Clinical oncology - scoring treatment effects

The aim of the outcome measures group is to develop a robust clinical tool to record and score acute and late normal-tissue effects of cancer treatments, specifically radiotherapy.

Currently there is a recognized need for an international scoring system both in clinical trials (to facilitate accurate assessment of new technologies) and in routine clinical practice. 

Background 

In 1995 the EORTC and RTOG published the late effects in normal tissues subjective, objective, management and analytic scales (LENT SOMA) in an attempt to devise an international scoring system. These scales were not ready to be adopted for widespread clinical use. To address this, the OM group established validation studies, produced user-friendly questionnaires to obtain normal tissue outcome data. In 2003 the NCI published the Common Terminology Criteria for Adverse Events (CTCAE) which incorporated the LENT SOMA items with early and late effects contained in one system. This is now seen as the preferred platform for toxicity recording in clinical trials and we have adapted the patient and healthcare professional questionnaires accordingly.

The need for measurement and assessment of late effects 

Measurement and assessment of late effects needs to be integrated into current patient management to: 

  • Provide adequate information to the patient regarding complications associated with their treatment
  • Facilitate appropriate management for these complications
  • Improve multidisciplinary support for patients suffering from normal-tissue effects
  • Permit modification of treatment regimes to account for and reduce normal-tissue effects Facilitate the development of predictive testing for normal-tissue effects

There is a need to ensure that any system developed for assessing late normal-tissue effects is appropriate for the disease site and treatment modality, and that it is feasible for use in a clinical setting. The questionnaire approach is a practical and reliable way to use the toxicity scales. Work here to validate these questionnaires has been carried out with well over 1000 patients to date at various disease sites: bladder, breast, cervix, head and neck, and prostate. These questionnaires are downloadable in pdf format. Part 1 (basic demographics) part 2 (subjective part) completed by patients in the clinic or by post and Part 3 (objective part) completed by clinician.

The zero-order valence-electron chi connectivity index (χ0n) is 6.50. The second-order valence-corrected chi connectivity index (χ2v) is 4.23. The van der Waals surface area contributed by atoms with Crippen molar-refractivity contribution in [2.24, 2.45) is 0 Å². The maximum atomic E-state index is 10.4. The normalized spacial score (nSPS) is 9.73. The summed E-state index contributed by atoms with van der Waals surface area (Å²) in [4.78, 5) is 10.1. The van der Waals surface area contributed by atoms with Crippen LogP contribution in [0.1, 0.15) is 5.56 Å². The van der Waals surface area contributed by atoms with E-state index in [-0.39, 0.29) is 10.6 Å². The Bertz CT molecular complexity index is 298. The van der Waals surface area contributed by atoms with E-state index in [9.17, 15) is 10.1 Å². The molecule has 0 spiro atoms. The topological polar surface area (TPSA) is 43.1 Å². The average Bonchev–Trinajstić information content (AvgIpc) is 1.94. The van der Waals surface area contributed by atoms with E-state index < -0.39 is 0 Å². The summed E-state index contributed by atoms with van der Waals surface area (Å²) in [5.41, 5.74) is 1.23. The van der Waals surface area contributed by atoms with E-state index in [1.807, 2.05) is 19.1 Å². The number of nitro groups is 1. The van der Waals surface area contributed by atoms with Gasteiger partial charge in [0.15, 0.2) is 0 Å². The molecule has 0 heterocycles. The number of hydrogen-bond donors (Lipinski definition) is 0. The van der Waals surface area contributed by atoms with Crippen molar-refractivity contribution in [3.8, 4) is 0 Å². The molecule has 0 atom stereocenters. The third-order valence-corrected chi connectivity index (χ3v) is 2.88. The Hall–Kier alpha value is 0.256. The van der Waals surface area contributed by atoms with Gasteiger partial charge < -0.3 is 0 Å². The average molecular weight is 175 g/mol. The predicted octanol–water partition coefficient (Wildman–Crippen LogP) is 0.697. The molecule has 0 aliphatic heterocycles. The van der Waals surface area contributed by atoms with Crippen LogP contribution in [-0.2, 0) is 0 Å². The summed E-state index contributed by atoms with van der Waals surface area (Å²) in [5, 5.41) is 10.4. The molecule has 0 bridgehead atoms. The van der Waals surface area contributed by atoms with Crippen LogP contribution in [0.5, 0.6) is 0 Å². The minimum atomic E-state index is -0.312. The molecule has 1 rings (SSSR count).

The outcomes measures group 

The OM Group produced user-friendly questionnaires, which have provided a practical approach for obtaining reliable and consistent treatment effects data. The OM Group is now concentrating on refining the questionnaires, and validating them in upcoming national/international clinical trials. A major aim is to identify questions that accurately measure late radiation toxicity, and omit those questions which are non-discriminatory or superfluous.

To access the questionnaires produced by the OM group, please click here.

The OM group is led by Dr Susan Davidson. This work is supported by Jacqueline Routledge, research nurse.

 

Current work

We are seeking to simplify questionnaire scoring and improve the tool for measurement of toxicity for patient reported treatment effects to facilitate use in the clinic. We are validating a new format for a pelvic symptom questionnaire.

Project lead - Dr Susan E Davidson
Consultant and Honorary Senior Lecturer in Clinical Oncology
Radiotherapy Related Research
The Christie NHS Foundation Trust
Wilmslow Road Manchester M20 4BX

Research Nurse - Jacqueline Routledge

Department of Clinical Oncology
The Christie NHS Foundation Trust
Wilmslow Road Manchester M20 4BX

Collaborations

We are working on improving the management of bowel effects of cancer treatment to the pelvis which began with work funded by Macmillan and now have a NIHR Research for Patient Benefit grant to look at a care bundle in a pilot study to see if the bowel effects of chemo-radiotherapy of pelvic cancer can be alleviated.

RAPPER Q sub-study
Professor Alan Tennant BA, PhD
Professor of Rehabilitation Studies
University of Leeds

The clinical benefit and cost effectiveness of a gastrointestinal care bundle during pelvic chemo-radiotherapy
Professor John McLaughlin
Professor of Gastroenterology
University of Manchester

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